Reflecting on this lack of success/strategy, we started the Pacific Pediatric Neuro-Oncology Consortium (PNOC) in 2013 and began a journey that sought to change the way we do research. We recognized that we needed multiple institutions and investigators working collectively to conduct clinical trials quickly and to answer why some therapies worked, and just as importantly, why most did not. While focused on the children with the highest unmet needs, within the context of early phase clinical trials, we felt every child had a unique tumor biology and deserved a more “precision/personalized” treatment strategy. Indeed, our first trials mandated tumor tissue as a requirement for enrollment. “Biomarker-driven” clinical research made sense to us, given the impressive gains in pre-clinical discovery over the last decade. Even within DIPG, we felt we must obtain tumor tissue prior to any treatment. This was a strategy we tried to implement within the CTEP portfolio, within the PBTC, but were not allowed to pursue at that time. Outside of those constraints, but still within what we considered reasonable risk for a potential reward (e.g. improved outcomes, and less likelihood of futile treatment), we were able to accomplish what was then considered a paradigm shift in clinical trial design. The approach is now so much more common, but there is much work yet to be done. With truly dedicated and engaged investigators (and now 19 centers in the US and more globally), we continue to learn and to discover, and hopefully will continue to focus on biologically driven, patient-centered research.
At about the same time as PNOC was started, the Children’s Brain Tumor Tissue Consortium (CBTTC) embarked on a similar “disruptive” strategy to collect and freely share the molecular features of children and young adults with brain tumors from multiple sites across the United States, and globally. The idea of a biorepository, without academic halls or research silo’s was (and still is) innovative, and would allow more discovery than any single scientist or academic center could possibly imagine, that could inform translational research, particularly if rapid, easy dissemination were possible. The CBTTC has made this possible, via critical online, cloud-based platforms with support from a team of biologists and staff making it all happen, in real time, freely. But the CBTTC has more than a biorepository as its purpose, with the goal, like the PNOC, to improve the lives of children with brain tumors and other rare diseases. Linking biology with clinical data allows the repository to be a “living” entity; always growing and always learning. Linking the repository to all interested scientists makes it grow even faster.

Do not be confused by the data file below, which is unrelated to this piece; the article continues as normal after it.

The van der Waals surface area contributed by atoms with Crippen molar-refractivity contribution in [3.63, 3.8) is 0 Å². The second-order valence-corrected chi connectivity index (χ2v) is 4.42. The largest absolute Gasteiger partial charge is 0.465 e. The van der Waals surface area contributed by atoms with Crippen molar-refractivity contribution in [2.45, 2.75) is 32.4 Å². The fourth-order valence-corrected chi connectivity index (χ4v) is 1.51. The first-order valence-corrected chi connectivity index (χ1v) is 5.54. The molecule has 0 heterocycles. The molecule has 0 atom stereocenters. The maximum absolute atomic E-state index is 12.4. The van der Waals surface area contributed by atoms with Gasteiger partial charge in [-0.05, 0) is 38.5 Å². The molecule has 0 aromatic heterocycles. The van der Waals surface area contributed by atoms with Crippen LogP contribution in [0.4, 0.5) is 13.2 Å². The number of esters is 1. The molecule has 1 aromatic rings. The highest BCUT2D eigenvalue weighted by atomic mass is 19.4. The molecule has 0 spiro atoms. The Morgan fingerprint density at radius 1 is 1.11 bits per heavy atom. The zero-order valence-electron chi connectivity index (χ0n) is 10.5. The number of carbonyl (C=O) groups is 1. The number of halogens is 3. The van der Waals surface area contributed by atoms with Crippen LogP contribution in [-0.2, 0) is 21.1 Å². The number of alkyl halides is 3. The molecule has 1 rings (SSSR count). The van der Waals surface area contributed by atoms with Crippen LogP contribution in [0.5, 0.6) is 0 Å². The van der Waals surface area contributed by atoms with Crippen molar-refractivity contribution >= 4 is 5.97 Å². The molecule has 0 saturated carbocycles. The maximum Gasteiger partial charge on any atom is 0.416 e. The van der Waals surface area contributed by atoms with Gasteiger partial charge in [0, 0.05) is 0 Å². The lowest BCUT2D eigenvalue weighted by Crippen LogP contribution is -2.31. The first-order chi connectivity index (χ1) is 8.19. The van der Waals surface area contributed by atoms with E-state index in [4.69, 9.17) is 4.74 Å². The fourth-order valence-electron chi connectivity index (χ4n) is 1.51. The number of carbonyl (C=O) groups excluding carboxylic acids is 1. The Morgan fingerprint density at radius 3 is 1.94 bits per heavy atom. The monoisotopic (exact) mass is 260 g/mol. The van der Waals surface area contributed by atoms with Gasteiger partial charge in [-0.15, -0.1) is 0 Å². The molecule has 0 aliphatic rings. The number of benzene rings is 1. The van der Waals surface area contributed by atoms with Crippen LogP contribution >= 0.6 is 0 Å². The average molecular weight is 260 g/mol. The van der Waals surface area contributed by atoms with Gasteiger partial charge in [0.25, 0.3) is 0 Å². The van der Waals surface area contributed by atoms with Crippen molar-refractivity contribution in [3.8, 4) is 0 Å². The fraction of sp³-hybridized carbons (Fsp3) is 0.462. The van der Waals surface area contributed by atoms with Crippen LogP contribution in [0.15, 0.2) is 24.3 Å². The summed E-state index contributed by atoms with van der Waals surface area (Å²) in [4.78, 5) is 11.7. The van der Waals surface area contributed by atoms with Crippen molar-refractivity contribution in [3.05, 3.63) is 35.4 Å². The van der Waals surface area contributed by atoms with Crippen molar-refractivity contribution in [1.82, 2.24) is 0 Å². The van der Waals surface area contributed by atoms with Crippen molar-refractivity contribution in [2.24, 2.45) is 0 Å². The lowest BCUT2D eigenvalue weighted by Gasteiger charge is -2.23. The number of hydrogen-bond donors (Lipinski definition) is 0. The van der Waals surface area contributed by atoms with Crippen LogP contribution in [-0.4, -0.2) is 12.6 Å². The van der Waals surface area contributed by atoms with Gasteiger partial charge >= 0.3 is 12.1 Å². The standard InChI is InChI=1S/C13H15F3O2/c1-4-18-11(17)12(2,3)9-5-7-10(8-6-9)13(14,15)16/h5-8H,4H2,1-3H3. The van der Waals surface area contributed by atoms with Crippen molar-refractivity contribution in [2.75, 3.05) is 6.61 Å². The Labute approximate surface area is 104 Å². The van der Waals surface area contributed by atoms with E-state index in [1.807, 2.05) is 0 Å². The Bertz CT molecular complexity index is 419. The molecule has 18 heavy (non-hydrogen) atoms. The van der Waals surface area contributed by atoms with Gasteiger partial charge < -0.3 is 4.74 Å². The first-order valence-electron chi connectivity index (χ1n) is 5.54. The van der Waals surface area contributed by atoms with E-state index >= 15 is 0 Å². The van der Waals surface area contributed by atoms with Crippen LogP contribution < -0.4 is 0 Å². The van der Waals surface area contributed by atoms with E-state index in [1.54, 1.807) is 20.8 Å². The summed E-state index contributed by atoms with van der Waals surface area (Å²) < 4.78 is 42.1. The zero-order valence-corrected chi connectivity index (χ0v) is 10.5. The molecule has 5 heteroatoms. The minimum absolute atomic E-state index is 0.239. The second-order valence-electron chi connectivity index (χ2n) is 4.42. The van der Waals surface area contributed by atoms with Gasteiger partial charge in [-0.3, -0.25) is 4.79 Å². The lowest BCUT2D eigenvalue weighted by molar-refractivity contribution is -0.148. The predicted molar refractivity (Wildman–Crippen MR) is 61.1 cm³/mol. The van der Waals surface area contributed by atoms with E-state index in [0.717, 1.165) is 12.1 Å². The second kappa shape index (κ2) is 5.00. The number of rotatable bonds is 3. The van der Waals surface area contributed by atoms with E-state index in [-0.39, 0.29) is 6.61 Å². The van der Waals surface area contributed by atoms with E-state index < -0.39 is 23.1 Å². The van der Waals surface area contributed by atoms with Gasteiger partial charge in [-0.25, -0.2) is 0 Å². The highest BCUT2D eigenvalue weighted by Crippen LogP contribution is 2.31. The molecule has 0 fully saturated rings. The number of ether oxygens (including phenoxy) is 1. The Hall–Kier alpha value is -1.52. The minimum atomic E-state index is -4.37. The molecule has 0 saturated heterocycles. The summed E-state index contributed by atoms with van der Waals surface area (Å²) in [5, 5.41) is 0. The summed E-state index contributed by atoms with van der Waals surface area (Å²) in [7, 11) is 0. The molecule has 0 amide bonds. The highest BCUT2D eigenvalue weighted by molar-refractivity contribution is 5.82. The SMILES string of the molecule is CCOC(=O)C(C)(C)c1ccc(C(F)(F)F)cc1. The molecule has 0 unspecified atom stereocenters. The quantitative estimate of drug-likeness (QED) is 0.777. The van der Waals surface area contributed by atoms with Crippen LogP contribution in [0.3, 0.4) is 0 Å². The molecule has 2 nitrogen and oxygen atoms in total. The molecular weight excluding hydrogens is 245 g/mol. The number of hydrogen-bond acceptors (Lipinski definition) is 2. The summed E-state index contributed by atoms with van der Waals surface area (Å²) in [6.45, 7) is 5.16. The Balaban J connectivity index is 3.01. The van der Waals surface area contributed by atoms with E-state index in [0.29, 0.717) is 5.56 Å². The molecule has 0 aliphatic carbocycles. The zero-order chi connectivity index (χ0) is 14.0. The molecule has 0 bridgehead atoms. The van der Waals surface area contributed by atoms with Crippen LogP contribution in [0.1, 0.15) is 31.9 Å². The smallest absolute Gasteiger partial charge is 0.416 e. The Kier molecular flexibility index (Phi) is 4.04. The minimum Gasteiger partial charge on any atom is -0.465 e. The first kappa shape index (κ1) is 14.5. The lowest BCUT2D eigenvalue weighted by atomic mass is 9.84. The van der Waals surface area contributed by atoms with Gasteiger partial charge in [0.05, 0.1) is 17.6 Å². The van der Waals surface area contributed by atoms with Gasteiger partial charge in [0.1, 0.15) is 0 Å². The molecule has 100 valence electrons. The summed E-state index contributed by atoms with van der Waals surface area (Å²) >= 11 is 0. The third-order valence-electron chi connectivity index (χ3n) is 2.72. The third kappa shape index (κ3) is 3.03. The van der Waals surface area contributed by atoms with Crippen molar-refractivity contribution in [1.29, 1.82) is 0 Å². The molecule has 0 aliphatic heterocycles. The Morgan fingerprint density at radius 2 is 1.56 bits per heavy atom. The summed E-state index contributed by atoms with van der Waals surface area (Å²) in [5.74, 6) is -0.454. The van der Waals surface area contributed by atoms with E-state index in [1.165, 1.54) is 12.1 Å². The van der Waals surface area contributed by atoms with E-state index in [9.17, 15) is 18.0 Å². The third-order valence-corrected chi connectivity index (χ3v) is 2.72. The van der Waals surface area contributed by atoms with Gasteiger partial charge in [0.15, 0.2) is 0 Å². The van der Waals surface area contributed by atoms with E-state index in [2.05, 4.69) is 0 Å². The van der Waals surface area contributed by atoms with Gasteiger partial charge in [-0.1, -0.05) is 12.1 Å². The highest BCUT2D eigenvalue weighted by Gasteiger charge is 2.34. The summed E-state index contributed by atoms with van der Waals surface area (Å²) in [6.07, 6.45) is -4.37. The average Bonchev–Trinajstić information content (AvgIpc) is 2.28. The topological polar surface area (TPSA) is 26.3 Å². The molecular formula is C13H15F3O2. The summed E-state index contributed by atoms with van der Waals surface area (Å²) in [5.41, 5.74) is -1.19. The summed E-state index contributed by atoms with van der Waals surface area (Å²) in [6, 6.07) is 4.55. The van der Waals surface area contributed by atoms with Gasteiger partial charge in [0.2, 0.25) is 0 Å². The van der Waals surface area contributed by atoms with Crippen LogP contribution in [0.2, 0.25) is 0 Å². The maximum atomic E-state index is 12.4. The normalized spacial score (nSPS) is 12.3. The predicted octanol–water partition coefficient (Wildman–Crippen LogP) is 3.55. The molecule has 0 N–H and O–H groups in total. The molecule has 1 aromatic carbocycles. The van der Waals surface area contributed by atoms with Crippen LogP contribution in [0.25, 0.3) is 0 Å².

CBTTC and PNOC have a similar vision and mission, and aligning those visions allows even greater progress to be made. Discovery, to translation, to therapy, and back again will ultimately be the reason children and young adults will see improvement in both quality of life and overall survival. Now having disease-specific working groups, strategically thinking, over time, about these tumors, supported by PNOC and CBTTC “cores”, is an example of integrative, comprehensive, translational research. The working groups are composed of scientists and clinicians, partnering with advocates and philanthropy, all working together across platforms and independent of academic or other boundaries. This will, in my mind, truly make a difference.
Having the opportunity and privilege of being a part of these organizations has been the highlight of my medical career. Within an academic setting, one can be successful by grant funding, publications in peer review journals, named professorships, recognition. But, if any of those metrics don’t translate to a child having a longer and better life, or at least the promise of that, then the “success” doesn’t really mean much. What really is meaningful, and significant, is how we work together, freely, towards that common goal of improved outcomes in the lives of these children and their families. Success without significance makes no sense anymore. Success with significance does make sense.